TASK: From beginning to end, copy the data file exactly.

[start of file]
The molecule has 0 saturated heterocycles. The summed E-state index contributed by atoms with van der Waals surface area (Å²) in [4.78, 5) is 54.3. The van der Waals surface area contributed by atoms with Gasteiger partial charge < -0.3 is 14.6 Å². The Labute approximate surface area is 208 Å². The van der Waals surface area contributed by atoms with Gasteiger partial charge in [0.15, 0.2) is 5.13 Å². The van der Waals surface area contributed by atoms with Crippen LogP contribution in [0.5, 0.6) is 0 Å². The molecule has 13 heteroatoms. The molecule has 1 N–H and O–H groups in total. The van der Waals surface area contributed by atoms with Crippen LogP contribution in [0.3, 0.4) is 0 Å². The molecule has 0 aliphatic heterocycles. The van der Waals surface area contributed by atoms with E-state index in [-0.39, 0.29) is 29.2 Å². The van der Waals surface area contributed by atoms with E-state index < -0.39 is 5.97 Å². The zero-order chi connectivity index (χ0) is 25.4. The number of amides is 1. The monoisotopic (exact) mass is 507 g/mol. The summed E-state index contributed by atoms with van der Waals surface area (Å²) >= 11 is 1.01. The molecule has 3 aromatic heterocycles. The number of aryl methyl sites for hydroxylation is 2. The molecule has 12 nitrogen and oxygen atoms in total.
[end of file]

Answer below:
The molecule has 0 saturated heterocycles. The summed E-state index contributed by atoms with van der Waals surface area (Å²) in [4.78, 5) is 54.3. The van der Waals surface area contributed by atoms with Gasteiger partial charge < -0.3 is 14.6 Å². The Labute approximate surface area is 208 Å². The van der Waals surface area contributed by atoms with Gasteiger partial charge in [0.15, 0.2) is 5.13 Å². The van der Waals surface area contributed by atoms with Crippen LogP contribution in [0.5, 0.6) is 0 Å². The molecule has 13 heteroatoms. The molecule has 1 N–H and O–H groups in total. The van der Waals surface area contributed by atoms with Crippen LogP contribution in [0.3, 0.4) is 0 Å². The molecule has 0 aliphatic heterocycles. The van der Waals surface area contributed by atoms with E-state index in [-0.39, 0.29) is 29.2 Å². The van der Waals surface area contributed by atoms with E-state index < -0.39 is 5.97 Å². The zero-order chi connectivity index (χ0) is 25.4. The number of amides is 1. The monoisotopic (exact) mass is 507 g/mol. The summed E-state index contributed by atoms with van der Waals surface area (Å²) >= 11 is 1.01. The molecule has 3 aromatic heterocycles. The number of aryl methyl sites for hydroxylation is 2. The molecule has 12 nitrogen and oxygen atoms in total.